I charged our esteemed writers with the task of writing an argument for a college underclassman turning professional in an uncertain NFL climate. With a possible lockout occurring in 2011, is it really wise for a college player – who does have remaining eligibility – to make a jump to the pros?
The topic is all too relevant as we enter the final weeks of the NFL season. It was not that long ago – November of 2010 – that NFLPA officials went on the record with the certainty of the NFL lockout. There is plenty of smoke surrounding the idea that we will not have an NFL season in 2011.
It is fair and proper for a college junior to sit down and contemplate the enormity of this decision. Bleacher Fan and Loyal Homer made things difficult for any junior squarely on the fence with equally compelling arguments.
Loyal Homer crafted an argument carefully centered on the virtues of making gobs and gobs of money. He rightly pointed out that a rookie pay scale will likely be a part of the league structure when it does resurface should a strike take place, so the 2011 draft is the final opportunity for players to get unrestricted amounts of money. Loyal Homer also points out the value of getting money before possible injury disrupts a player’s ability to haul in a big payday.
The only problem with those two arguments is that the money for players picked outside the top 10 likely will not be vastly different between 2011 and 2012. Further, Sam Bradford and others have now proven that getting injured during a final college season after passing up on the NFL draft is not a draft stock killer.
Bleacher Fan convinced me beyond the shadow of a doubt that that injuries don’t matter, and extra playing time does. Rookies struggle to get reps in the pros right after they are drafted unless they are in the top 20-30 overall picks. Those reps are invaluable opportunities for experience, and with uncertainty surrounding the notion of securing professional reps in 2011, securing SOME reps is the smarter course of action.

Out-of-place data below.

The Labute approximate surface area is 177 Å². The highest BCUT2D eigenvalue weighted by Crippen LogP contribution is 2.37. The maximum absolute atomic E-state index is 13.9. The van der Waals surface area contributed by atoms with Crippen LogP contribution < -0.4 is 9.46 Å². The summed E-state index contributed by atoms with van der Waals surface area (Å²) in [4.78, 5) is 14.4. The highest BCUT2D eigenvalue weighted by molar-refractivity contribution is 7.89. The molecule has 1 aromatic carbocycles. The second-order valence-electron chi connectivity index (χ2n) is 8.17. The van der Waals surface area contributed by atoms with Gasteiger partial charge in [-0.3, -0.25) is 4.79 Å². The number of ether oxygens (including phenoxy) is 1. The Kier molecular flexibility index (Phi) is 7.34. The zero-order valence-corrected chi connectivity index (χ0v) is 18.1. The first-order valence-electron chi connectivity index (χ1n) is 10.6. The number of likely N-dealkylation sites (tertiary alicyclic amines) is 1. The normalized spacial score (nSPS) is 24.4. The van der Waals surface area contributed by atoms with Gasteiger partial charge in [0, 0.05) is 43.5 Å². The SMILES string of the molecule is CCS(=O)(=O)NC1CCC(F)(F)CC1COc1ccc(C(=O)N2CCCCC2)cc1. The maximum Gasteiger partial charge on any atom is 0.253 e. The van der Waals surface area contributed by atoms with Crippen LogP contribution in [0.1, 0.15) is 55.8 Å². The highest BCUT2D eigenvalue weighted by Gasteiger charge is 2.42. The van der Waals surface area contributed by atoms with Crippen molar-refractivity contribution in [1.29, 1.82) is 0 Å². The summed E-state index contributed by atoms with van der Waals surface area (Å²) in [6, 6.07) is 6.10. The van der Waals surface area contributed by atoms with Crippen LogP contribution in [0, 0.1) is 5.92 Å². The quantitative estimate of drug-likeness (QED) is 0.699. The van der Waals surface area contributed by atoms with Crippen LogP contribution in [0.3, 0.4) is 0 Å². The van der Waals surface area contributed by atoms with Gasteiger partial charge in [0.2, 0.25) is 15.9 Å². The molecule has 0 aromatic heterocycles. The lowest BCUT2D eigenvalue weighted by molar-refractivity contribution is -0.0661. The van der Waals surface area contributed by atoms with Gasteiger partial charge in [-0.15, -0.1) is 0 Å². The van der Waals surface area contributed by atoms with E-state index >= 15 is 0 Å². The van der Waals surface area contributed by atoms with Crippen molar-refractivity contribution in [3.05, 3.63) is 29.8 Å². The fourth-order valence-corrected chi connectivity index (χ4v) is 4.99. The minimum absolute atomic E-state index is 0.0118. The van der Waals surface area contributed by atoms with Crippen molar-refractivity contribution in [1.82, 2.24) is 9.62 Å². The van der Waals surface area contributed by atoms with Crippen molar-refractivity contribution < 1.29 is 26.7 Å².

Each college kids’ situation is different. There are some that come from really destitute family situations where the money would be life changing, not just for the player but for the whole of his extended family. There is no 100 percent right or wrong answer. But for kids on the fringe that are likely not top 10 picks (which, by the way, is the VAST majority of players), the money will likely not be that different in 2011 compared to 2012 – even with a rookie pay scale. So if the money is equal, then what is the most valuable factor in making this decision?
That factor is consistent playing time to gain experience and reduce the size of the learning curve between the college and professional game. A kid that thinks they can take the paycheck from a high draft pick, and then just sit and not get game experience or game action for a year – and then adjust to the pro game a year after NO playing time – is fooling themselves.
Not a perfect apples to apples example, but years ago Mike Williams – a standout receiver from Southern Cal… along with Ohio State’s infamous Maurice Clarrett – challenged the rules of early entry into the NFL draft. They lost, and were forced to sit out of football for a year. Neither player – when they finally reached the pros – was worth anything because of the amount of time they were away from the game, regular body maintenance, and general organized focus on their craft. Being around a college program for another year is far better than nothing, and they will have longer pro careers for making the investment in college now.
Oh, and they’ll have a college degree, too. Nothing wrong with that.